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"I'm just a treaty, yes I'm only a treaty....."

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Clio the Leo Donating Member (1000+ posts) Send PM | Profile | Ignore Fri Apr-09-10 10:57 PM
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"I'm just a treaty, yes I'm only a treaty....."
How a Treaty Moves Through the Senate
April 9, 2010 - by Donny Shaw

Under Article II of the Constitution, the President makes treaties, by and with the advice and consent of the Senate. Approval of a treaty requires a supermajority of two-thirds of the senators present (assuming all 100 senators are present, 67 votes are required for approval).

After signature of the New START Treaty on April 8, the U.S. and Russian negotiators will complete their work on several technical annexes. Only then will the President be able to submit the treaty to the Senate (expected to be later this spring). In addition to the text of the treaty, protocol and annexes, the President will submit to the Senate a detailed analysis of the treaty.

The treaty will be referred to the Committee on Foreign Relations, which under the Senate rules has exclusive jurisdiction over treaties. If past practice on major arms control treaties is a guide, the Foreign Relations Committee will likely conduct several hearings on the New START Treaty. The Committee held four hearings on the last such treaty, the Moscow Treaty, in 2002.

Similarly, past practice suggests that other Senate committees, such as the Armed Services and Intelligence Committees, may also conduct hearings and report their views to the Foreign Relations Committee, but the treaty would not be formally referred to those committees.

Once the Foreign Relations Committee has completed its review of the treaty, it would draft its recommendations for a resolution of advice and consent, which is the document by which the Senate approves treaties, and vote in a formal markup session. Then it would file a detailed report with the Senate analyzing the treaty and the Committees findings resulting from its review.

Once the Committee reports the treaty to the Senate, it is placed on the Senates Executive Calendar. Unlike bills, the decision of the Senate to begin consideration of a treaty (the motion to proceed) is not subject to a filibuster. The Senate typically takes at least two or three days to consider a major treaty, and to vote on amendments to the resolution of advice and consent.

If approved, the treaty is then returned to the President, for the formal act of ratification. Specifically, he will sign an instrument of ratification.

The treaty must also be approved by the Russian parliament, or Duma. If both the Senate and the Duma approve the New START Treaty, it will enter into force on the date that the United States and Russia exchange the instruments of ratification.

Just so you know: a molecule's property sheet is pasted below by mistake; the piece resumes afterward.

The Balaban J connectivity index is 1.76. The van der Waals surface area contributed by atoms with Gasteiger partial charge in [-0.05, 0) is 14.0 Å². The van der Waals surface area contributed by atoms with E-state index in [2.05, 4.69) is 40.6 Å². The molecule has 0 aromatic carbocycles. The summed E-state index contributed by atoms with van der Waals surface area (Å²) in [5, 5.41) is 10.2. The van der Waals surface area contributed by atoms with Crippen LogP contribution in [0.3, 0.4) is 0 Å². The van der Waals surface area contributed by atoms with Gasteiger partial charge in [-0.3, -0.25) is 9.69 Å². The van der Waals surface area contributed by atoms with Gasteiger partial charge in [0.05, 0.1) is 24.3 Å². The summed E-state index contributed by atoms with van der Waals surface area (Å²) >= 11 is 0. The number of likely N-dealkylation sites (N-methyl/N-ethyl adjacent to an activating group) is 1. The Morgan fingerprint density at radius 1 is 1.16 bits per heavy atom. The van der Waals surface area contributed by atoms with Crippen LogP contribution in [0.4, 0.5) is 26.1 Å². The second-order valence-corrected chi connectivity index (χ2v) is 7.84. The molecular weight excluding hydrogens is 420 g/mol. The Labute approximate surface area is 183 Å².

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Chulanowa Donating Member (1000+ posts) Send PM | Profile | Ignore Fri Apr-09-10 11:03 PM
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1. The US should start honoring existing treaties rather than cranking out new ones.
I mean hey, I like the idea of a good treaty with Russia. Just sayin', I've got some claims in Mississippi that are mine "as long as the grass shall grow and the sun rises" is all...
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provis99 Donating Member (1000+ posts) Send PM | Profile | Ignore Sat Apr-10-10 12:16 AM
Response to Reply #1
4. Can you name even one single treaty the US has honored?
In its entire history? Just one? I can't. I wonder why other nations bother signing deals with us; they must KNOW they're just gonna get screwed.
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Chulanowa Donating Member (1000+ posts) Send PM | Profile | Ignore Sat Apr-10-10 01:00 AM
Response to Reply #4
5. I'm sure there's like, at least one
Of course, many DU'ers want to bomb the fuck out of a country over the propaganda that said country might be thinking about breaking a treaty.
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karynnj Donating Member (1000+ posts) Send PM | Profile | Ignore Fri Apr-09-10 11:21 PM
Response to Original message
2. Just as this says, Kerry, as chair of SFRC says there will be speedy hearings
WASHINGTON, D.C. Today, Senate Foreign Relations Committee Chairman John Kerry (D-MA) issued a statement following the signing of a new START treaty by President Obama and Russian President Dmitry Medvedev:

Todays signing of the START treaty strengthens our security while affirming the vital role the nuclear arsenal plays in our nations defense. I will work closely with Senator Lugar and our colleagues to see that this historic treaty is ratified this year.

The White House has indicated that the full treaty will be completed and submitted to the Senate in early May. I plan to begin hearings on the treaty in the coming weeks, and then report a proposed resolution of advice and consent to ratification out of the Foreign Relations Committee for approval by the full Senate as soon as possible.

The Senate has a long history of approving strategic arms control treaties by overwhelming margins and I am confident we will renew that spirit of cooperation and bipartisan tradition on arms control and national security to approve ratification of this vital treaty. This is too important to delay.
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rucky Donating Member (1000+ posts) Send PM | Profile | Ignore Fri Apr-09-10 11:34 PM
Response to Original message
3. Seems easier to declare war. n/t
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